The MVPS Hosts file does slightly cripple your browsing experience, but in a good way, if that makes any sense. For example, when I went to to download the beta of Internet Explorer 9, it sent me to their ad server/identity harvester page first, on That address is blocked by the MVPS Hosts file, so I could not download directly from there. However I got around that by Googling “ie9 alternate download locations” and found a place where I could get it directly.

Likewise, many links now send you to a similar page, which harvests your details before redirecting you to the page you want. Thesse are usually also blocked by the MVPS Hosts file, but if you enter the title of the article or a few related terms, you can usually get to the page in that manner. Alternately you could use a hosts file manager such as HostsXpert, also from funkytoad, to swap in the plain vanilla hosts file temporarily. The tinkering possibilities are endless!

Geek note: To those who say to install Linux or Ubuntu or Linux Mint I say – get back to me when they include reliable plug and play wireless and I will consider it! o_O

P.S. Homer is tiny and does not even need to be installed. An elegant little utility.

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Firesheep – Worth knowing about

Here is a link to a very rambling podcast transcript regarding Firesheep. I recommend you use CTRL-F to search through the long text and read the relevant material. Or if you want, there is a link at the top to the .mp3 file, that you can listen to, or load as a podcast.

Basically it explains two important things:

1. On an unsecured public network, Firesheep allows others to log into your social network profile – such as Facebook, and see all your stuff, or even change it!
2. If Starbucks (or similar unsecured setups) changed their wireless from WEP to WPA and instituted a password known by all (such as Starbucks!), Firesheep would not work because WPA establishes a secure tunnel to the router, even though the password is freely known.

I heard recently that some retailers in Canada are considering implementing free wi-fi for shoppers to use to comparison shop while in the store. I hope they are considering security issues such as this one. It seems that there have been an upswing in the number of hacked Facebook accounts lately. I know of at least two or three. I’m betting this Firefox add-on is in part responsible.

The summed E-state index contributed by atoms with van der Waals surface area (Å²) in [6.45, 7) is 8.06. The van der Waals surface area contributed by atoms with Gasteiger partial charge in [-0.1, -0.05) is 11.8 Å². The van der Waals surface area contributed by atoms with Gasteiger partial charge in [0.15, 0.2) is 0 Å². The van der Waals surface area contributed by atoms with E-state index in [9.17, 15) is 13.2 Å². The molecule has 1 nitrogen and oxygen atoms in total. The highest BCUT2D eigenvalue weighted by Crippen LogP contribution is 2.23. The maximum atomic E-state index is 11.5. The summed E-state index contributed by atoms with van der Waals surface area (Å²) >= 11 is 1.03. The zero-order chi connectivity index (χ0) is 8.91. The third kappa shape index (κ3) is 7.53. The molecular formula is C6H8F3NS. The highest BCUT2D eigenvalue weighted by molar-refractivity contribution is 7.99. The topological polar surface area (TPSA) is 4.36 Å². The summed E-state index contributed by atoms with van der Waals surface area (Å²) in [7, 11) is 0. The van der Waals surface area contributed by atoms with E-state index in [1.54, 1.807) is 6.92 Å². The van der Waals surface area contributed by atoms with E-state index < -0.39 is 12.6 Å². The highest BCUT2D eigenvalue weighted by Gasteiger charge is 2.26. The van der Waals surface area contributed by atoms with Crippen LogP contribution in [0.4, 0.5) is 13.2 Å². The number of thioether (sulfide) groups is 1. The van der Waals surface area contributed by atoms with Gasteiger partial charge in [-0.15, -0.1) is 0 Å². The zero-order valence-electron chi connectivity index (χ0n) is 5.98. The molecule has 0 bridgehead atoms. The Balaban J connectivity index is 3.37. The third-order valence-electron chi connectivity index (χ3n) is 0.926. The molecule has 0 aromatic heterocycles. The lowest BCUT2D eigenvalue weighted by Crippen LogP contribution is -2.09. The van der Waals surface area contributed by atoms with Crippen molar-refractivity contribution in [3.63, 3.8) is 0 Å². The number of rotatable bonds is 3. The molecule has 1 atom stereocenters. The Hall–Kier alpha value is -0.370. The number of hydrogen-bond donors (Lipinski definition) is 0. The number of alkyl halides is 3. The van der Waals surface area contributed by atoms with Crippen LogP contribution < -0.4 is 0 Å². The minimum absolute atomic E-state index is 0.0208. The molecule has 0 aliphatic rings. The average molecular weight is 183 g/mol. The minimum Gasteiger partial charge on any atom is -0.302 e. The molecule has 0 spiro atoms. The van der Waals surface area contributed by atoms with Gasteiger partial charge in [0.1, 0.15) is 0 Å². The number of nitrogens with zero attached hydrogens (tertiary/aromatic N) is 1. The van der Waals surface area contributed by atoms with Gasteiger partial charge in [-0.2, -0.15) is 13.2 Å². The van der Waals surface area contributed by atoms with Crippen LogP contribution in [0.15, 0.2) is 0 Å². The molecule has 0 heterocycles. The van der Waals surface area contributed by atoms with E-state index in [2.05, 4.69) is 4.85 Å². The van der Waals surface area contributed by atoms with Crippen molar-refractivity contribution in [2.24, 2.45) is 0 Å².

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And here is the Teampall an Gleanntain run-through

Rough but still useful…

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Steafan demonstrates the guitar part


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Wedding Reel – talking about the parts

With some musical accompaniment! :)

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First run-through of Wedding Reel

A longish video (12 min.) of the Wedding Reel, in Quicktime format (.mp4), where we play through for the first time, and discuss the different parts.

Tech note: I converted the original huge mov file to an mp4 using the free open source software called HandBrake. If you want the original, let me know.

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Teampall an Gleanntain sheet music

Teampall an Gleanntain

is the new nothing! That is, I now have some things to post, and I will start with this photo of the sheet music for Teampall an Gleanntain, from string ensemble class. Enjoy! :)

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First Post!

Welcome to This is my first post. It contains nothing. Help yourself.